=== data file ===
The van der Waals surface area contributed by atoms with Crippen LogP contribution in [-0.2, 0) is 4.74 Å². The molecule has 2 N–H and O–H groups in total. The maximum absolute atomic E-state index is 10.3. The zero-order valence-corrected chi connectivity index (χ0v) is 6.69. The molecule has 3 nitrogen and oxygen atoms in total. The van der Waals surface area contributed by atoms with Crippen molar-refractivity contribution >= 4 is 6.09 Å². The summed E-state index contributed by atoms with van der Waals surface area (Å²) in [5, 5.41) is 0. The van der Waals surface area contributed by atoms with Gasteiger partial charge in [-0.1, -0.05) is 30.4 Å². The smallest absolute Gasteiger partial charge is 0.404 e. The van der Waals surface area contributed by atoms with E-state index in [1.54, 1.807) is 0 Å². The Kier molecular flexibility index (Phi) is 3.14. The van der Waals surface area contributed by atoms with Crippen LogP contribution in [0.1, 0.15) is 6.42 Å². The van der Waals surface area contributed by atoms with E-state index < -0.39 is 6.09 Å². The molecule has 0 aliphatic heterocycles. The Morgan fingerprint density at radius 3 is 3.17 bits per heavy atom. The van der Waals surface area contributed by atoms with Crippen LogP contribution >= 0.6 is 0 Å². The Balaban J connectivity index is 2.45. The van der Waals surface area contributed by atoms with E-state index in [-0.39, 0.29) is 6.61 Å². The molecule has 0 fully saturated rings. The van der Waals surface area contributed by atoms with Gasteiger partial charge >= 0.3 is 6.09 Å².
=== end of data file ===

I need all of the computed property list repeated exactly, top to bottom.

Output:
The van der Waals surface area contributed by atoms with Crippen LogP contribution in [-0.2, 0) is 4.74 Å². The molecule has 2 N–H and O–H groups in total. The maximum absolute atomic E-state index is 10.3. The zero-order valence-corrected chi connectivity index (χ0v) is 6.69. The molecule has 3 nitrogen and oxygen atoms in total. The van der Waals surface area contributed by atoms with Crippen molar-refractivity contribution >= 4 is 6.09 Å². The summed E-state index contributed by atoms with van der Waals surface area (Å²) in [5, 5.41) is 0. The van der Waals surface area contributed by atoms with Gasteiger partial charge in [-0.1, -0.05) is 30.4 Å². The smallest absolute Gasteiger partial charge is 0.404 e. The van der Waals surface area contributed by atoms with E-state index in [1.54, 1.807) is 0 Å². The Kier molecular flexibility index (Phi) is 3.14. The van der Waals surface area contributed by atoms with Crippen LogP contribution in [0.1, 0.15) is 6.42 Å². The van der Waals surface area contributed by atoms with E-state index < -0.39 is 6.09 Å². The molecule has 0 aliphatic heterocycles. The Morgan fingerprint density at radius 3 is 3.17 bits per heavy atom. The van der Waals surface area contributed by atoms with Crippen LogP contribution >= 0.6 is 0 Å². The Balaban J connectivity index is 2.45. The van der Waals surface area contributed by atoms with E-state index in [-0.39, 0.29) is 6.61 Å². The molecule has 0 fully saturated rings. The van der Waals surface area contributed by atoms with Gasteiger partial charge >= 0.3 is 6.09 Å².